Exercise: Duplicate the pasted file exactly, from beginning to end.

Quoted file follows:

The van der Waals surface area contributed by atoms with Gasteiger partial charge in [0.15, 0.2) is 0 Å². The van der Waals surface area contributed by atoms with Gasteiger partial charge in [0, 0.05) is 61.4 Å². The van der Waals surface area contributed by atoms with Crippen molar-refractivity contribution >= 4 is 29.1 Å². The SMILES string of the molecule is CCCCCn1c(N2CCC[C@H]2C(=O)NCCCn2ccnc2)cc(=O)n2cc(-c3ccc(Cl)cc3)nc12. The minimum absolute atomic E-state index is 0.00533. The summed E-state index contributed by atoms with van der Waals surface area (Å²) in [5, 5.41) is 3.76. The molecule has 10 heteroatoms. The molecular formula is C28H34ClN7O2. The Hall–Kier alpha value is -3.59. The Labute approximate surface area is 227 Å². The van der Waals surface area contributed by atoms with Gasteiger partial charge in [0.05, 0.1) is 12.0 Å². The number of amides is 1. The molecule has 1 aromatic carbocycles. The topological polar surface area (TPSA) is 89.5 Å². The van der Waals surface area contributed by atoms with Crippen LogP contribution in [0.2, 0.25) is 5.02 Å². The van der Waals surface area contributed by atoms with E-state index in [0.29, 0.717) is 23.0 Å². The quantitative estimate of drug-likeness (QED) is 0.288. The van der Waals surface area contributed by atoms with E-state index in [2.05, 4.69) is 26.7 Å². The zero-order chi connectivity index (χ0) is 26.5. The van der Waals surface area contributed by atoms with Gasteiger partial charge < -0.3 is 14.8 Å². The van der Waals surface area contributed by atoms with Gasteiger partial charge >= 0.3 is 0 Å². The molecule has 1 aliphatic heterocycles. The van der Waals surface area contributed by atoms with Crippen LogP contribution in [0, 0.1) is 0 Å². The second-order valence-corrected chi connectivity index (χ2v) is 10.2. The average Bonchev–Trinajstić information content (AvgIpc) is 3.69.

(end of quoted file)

The van der Waals surface area contributed by atoms with Gasteiger partial charge in [0.15, 0.2) is 0 Å². The van der Waals surface area contributed by atoms with Gasteiger partial charge in [0, 0.05) is 61.4 Å². The van der Waals surface area contributed by atoms with Crippen molar-refractivity contribution >= 4 is 29.1 Å². The SMILES string of the molecule is CCCCCn1c(N2CCC[C@H]2C(=O)NCCCn2ccnc2)cc(=O)n2cc(-c3ccc(Cl)cc3)nc12. The minimum absolute atomic E-state index is 0.00533. The summed E-state index contributed by atoms with van der Waals surface area (Å²) in [5, 5.41) is 3.76. The molecule has 10 heteroatoms. The molecular formula is C28H34ClN7O2. The Hall–Kier alpha value is -3.59. The Labute approximate surface area is 227 Å². The van der Waals surface area contributed by atoms with Gasteiger partial charge in [0.05, 0.1) is 12.0 Å². The number of amides is 1. The molecule has 1 aromatic carbocycles. The topological polar surface area (TPSA) is 89.5 Å². The van der Waals surface area contributed by atoms with Crippen LogP contribution in [0.2, 0.25) is 5.02 Å². The van der Waals surface area contributed by atoms with E-state index in [0.29, 0.717) is 23.0 Å². The quantitative estimate of drug-likeness (QED) is 0.288. The van der Waals surface area contributed by atoms with E-state index in [2.05, 4.69) is 26.7 Å². The zero-order chi connectivity index (χ0) is 26.5. The van der Waals surface area contributed by atoms with Gasteiger partial charge < -0.3 is 14.8 Å². The van der Waals surface area contributed by atoms with Gasteiger partial charge >= 0.3 is 0 Å². The molecule has 1 aliphatic heterocycles. The van der Waals surface area contributed by atoms with Crippen LogP contribution in [0, 0.1) is 0 Å². The second-order valence-corrected chi connectivity index (χ2v) is 10.2. The average Bonchev–Trinajstić information content (AvgIpc) is 3.69.